There are those special TV shows and movies that you watch that make you sit back and wonder sometimes just how much they impacted your life and changed you for the better. Others might say “It’s just a TV show/movie, there are more important things,” but I’m here to tell you, those few brief moments of entertainment can be just as important to you as world hunger is to someone else. They can be life or death!
These characters come into our lives and we live vicariously through them once a week for several months out of the year, or for a couple hours at a time. We look forward to seeing them, to being a part of their lives. Maybe it’s an escape from the reality and droll existence of our normal lives. Maybe, for just a bit, I can pretend to be Max, the genetically engineered super soldier who escaped her past and is now helping out Eyes Only fight corruption in my absolute most favorite TV show of all time, Dark Angel. I have a kindred spirit in Max and connected on a deeper level with her than any other characters. So watching her each week was like a connection I needed that I couldn’t get in my normal life. I needed a strong feminine role model that could kick a little ass when I felt like I was being bullied, harassed, and manipulated.
Or maybe I can watch Martin Riggs be the Lethal Weapon and watch his battle as he goes from being so depressed over the loss of his wife and unborn child that he wants to commit suicide to getting help from a therapist and friends to hopefully finding acceptance and appreciating that acceptance. It’s a story that parallels my own want and need.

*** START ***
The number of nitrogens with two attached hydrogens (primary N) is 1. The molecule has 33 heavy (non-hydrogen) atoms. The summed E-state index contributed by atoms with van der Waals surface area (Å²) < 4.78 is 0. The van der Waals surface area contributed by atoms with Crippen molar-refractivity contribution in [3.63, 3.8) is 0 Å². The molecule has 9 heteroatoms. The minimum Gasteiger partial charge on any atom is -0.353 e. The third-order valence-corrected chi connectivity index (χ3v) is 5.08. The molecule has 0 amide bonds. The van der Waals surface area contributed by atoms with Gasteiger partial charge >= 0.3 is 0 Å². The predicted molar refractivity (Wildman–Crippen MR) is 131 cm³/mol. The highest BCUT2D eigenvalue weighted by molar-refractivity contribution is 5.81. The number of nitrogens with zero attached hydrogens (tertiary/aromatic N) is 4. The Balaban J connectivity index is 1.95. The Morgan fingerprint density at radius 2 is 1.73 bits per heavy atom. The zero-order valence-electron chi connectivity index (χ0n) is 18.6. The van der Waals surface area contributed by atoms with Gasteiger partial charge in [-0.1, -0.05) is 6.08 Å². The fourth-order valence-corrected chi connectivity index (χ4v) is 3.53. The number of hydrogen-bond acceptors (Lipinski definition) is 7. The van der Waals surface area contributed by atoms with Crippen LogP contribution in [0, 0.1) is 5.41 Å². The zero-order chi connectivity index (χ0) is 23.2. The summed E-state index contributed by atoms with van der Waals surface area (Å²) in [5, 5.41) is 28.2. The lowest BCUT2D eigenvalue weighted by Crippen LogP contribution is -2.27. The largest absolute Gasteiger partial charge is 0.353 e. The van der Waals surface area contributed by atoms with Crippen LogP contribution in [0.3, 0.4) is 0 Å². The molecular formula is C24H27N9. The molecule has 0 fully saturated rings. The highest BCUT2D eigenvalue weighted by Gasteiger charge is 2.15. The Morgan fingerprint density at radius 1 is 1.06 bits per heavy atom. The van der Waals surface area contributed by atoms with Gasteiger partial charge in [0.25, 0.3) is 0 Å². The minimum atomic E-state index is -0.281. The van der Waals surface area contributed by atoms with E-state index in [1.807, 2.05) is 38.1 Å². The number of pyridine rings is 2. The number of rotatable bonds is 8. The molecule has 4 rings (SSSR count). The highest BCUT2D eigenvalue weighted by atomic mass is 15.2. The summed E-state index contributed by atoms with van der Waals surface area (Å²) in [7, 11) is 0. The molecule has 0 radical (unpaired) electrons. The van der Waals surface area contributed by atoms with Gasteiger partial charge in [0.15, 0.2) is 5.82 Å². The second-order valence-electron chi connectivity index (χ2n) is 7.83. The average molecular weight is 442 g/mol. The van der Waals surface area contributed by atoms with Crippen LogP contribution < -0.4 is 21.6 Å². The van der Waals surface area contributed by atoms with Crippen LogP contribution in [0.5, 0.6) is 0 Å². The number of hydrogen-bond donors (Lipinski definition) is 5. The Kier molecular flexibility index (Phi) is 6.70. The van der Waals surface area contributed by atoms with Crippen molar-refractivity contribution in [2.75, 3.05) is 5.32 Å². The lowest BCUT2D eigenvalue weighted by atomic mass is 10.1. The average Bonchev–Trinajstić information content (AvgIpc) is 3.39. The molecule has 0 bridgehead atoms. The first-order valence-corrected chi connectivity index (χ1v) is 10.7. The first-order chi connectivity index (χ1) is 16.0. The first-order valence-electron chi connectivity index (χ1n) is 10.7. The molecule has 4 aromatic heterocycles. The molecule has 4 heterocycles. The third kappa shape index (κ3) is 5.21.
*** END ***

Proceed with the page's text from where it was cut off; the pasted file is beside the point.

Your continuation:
I haven’t connected with a character like that in a long time. A long time. Not since my mom passed away in 2015 to cancer, and I had to put my dog down a few months after. I have been closed off for a very long time. I couldn’t find joy in many things. I have had clinical depression since I was a teenager. It’s something I had dealt with moderately prior to losing my mom. But after losing her, I just wanted to die. I lost the will to live. And then on top of all of that, I had to put down my eleven year old dog, my little boy whom I loved just as much as any parent loves their children. Losing him just finally wrecked me.
Gizmo was my anchor. I find these things to latch onto. Things that make me happy. I call them “handholds” or “anchors”. They are things that I can reach out and hold onto, to help keep me from going under. Things I can find understanding in. Things that calm me. Gizmo was my anchor. He kept me grounded in sanity. Kept me here when all I wanted to do was give up and die. I told myself “after he dies, then I want to die,” because I knew from the day that I brought him home from the store, that when he died, life just would cease to exist.
In the span of 5 months I lost the two souls on this earth that loved me the most. I was an orphan. My anchors to this world were gone, and my level of despair had me actively researching how to kill myself. I was so distraught that I couldn’t find a handhold or anchor. I was breathing, my heart was beating, but I wasn’t living. I was existing.
I sought therapy throughout 2016 and went until my insurance ran out in December that year. It helped. I tried antidepressants but had too many side effects. But the therapy helped a bit, if only to get me talking about it instead of keeping it all bottled in. I felt like I had no one else to talk to. My family was getting on with their lives but I was stuck in limbo, and I felt like nobody really cared enough to want to listen to me.